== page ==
Third, canonical theism has profound consequences for the way the church engages in evangelism and catechesis. In a post-Christendom era, the church is in the unique position of shaping persons in the way of Christ, from early childhood to teenage catechesis to seminary education and new convert formation. There is a deep need to rethink not only what the church proclaims but also how the church initiates. Canonical theism is under no illusion that the church can live off the fumes of a once-Protestant culture, whether in its conservative or liberal guise. The fumes are simply too thin, if not toxic.

And fourth, canonical theism provides an illuminating and candid look at how the church passes on the faith once delivered to the saints (Jude 3). To be sure, Abraham notes, “Providence has secured more than one way for the faith to be kept alive across the generations” (p. 57). The provisions, supplied by the Holy Spirit through the canonical heritage of the church, have supplied the necessary medicine in the face of corruption and mistake (p. 57). As Abraham goes on to state, “There can be no community without responsible leadership and oversight” (p. 57).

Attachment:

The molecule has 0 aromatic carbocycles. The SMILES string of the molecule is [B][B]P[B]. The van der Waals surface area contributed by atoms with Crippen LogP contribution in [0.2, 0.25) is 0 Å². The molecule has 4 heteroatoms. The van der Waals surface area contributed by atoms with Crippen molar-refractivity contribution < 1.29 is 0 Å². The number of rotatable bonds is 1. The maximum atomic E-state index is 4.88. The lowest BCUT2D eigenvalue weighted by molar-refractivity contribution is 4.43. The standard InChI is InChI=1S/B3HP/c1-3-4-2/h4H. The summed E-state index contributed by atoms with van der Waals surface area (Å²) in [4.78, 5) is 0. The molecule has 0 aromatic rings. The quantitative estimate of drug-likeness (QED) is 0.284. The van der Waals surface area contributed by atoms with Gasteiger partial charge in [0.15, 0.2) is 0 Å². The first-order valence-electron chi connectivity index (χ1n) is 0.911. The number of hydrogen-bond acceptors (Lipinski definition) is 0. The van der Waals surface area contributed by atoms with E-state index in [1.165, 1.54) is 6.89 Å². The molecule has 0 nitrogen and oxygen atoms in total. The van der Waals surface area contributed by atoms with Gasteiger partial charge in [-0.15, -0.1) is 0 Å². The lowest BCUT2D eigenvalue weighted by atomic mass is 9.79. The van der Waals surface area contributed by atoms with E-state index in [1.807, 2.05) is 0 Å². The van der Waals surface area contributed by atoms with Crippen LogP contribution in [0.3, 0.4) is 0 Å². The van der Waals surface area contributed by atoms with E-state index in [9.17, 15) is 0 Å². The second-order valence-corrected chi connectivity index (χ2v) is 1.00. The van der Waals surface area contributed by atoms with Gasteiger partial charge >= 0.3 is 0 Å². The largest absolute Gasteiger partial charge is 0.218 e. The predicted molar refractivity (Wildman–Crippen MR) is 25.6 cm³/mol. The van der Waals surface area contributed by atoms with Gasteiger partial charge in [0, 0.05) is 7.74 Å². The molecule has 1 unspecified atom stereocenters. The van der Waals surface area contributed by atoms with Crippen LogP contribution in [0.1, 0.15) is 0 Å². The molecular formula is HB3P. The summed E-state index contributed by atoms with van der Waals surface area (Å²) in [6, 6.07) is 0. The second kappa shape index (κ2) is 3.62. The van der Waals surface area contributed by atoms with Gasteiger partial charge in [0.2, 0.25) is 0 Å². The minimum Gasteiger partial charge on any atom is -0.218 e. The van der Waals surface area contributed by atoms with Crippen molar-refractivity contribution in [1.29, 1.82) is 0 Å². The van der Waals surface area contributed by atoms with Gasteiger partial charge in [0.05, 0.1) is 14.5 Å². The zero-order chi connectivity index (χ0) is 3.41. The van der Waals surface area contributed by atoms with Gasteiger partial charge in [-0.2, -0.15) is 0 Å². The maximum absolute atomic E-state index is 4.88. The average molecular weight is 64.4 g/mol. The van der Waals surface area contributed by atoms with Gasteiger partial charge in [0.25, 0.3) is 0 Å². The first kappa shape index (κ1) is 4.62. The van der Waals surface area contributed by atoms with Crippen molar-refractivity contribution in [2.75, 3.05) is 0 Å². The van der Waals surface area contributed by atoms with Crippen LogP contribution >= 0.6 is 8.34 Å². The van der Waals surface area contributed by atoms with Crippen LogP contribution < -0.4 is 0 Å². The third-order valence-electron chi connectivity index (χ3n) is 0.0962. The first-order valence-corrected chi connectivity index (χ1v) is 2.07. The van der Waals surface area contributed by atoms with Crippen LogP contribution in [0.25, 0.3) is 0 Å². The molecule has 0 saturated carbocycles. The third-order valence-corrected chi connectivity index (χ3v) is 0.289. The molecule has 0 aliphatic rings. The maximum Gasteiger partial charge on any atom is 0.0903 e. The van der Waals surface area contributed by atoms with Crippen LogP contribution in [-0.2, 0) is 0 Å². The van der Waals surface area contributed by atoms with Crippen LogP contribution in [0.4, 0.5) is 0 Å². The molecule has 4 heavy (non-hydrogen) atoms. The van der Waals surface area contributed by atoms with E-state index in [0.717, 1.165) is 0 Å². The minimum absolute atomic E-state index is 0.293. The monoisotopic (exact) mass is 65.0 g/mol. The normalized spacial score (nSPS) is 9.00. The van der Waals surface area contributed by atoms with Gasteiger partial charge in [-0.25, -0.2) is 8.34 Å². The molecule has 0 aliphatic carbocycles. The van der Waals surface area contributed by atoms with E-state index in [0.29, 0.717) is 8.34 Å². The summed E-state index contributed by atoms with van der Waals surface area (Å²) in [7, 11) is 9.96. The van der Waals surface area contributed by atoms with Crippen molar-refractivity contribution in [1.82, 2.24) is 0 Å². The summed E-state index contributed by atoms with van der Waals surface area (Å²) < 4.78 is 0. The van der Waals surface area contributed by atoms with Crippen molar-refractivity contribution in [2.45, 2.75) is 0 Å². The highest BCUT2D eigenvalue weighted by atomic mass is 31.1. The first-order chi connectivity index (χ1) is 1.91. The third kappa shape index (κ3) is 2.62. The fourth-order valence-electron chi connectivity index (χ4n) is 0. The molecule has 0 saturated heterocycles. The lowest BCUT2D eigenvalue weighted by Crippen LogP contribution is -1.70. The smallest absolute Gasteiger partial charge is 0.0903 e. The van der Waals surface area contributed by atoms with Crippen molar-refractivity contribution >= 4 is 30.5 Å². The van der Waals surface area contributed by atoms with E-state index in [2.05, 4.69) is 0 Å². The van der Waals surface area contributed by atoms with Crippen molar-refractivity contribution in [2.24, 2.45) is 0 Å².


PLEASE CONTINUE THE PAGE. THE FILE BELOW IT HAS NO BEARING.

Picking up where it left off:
And yet, in the era of “emergence,” when the code word is “network” and when persons from a wide variety of traditions are retrieving the practices of the ancient church for the future, it remains curious as to why the canon of episcopacy is omitted by some in favor of more egalitarian/missional networks. For example, how will such “networks” pass on the faith? How will they maintain continuity and accountability to the church universal? Certainly, there is a fear that stems from the abuses associated with hierarchal forms of leadership in the church’s history. This is well-documented. But given the amorphous nature of postmodernity, how will the church – the emergent, networked church, for instance – ensure that the deposit of the faith will pass hands? As an intergenerational project, canonical theism can assist in asking the right questions here; as a project of renewal, however, it will not offer a silver bullet to reinvent the church overnight. Rather, it will offer a way to re-envision the church across time as it announces the glad tidings of God’s salvation in Jesus Christ.

Persons who may not know about Canonical Theism will want to purchase this work. It represents the fruition of years of study and prayer. To be sure, it is not an easy read, but it is an important read. As a theological project in the making, it is one that persons will want to take the time to chew on as they consider its central proposals and theses as well as its implications for ministry and mission. It is surely one that will offer the kind of healing that is good for the church’s aching and hurting soul.

Treasures of Renewal Conference

     William J. Abraham

A Wesleyan Theological Forum

This event will focus on the “Treasures of Methodism” for the renewal of the church’s mission. Professor Abraham will kick off our first Theological Forum that will foster ongoing conversation and action regarding the Wesleyan way of discipleship.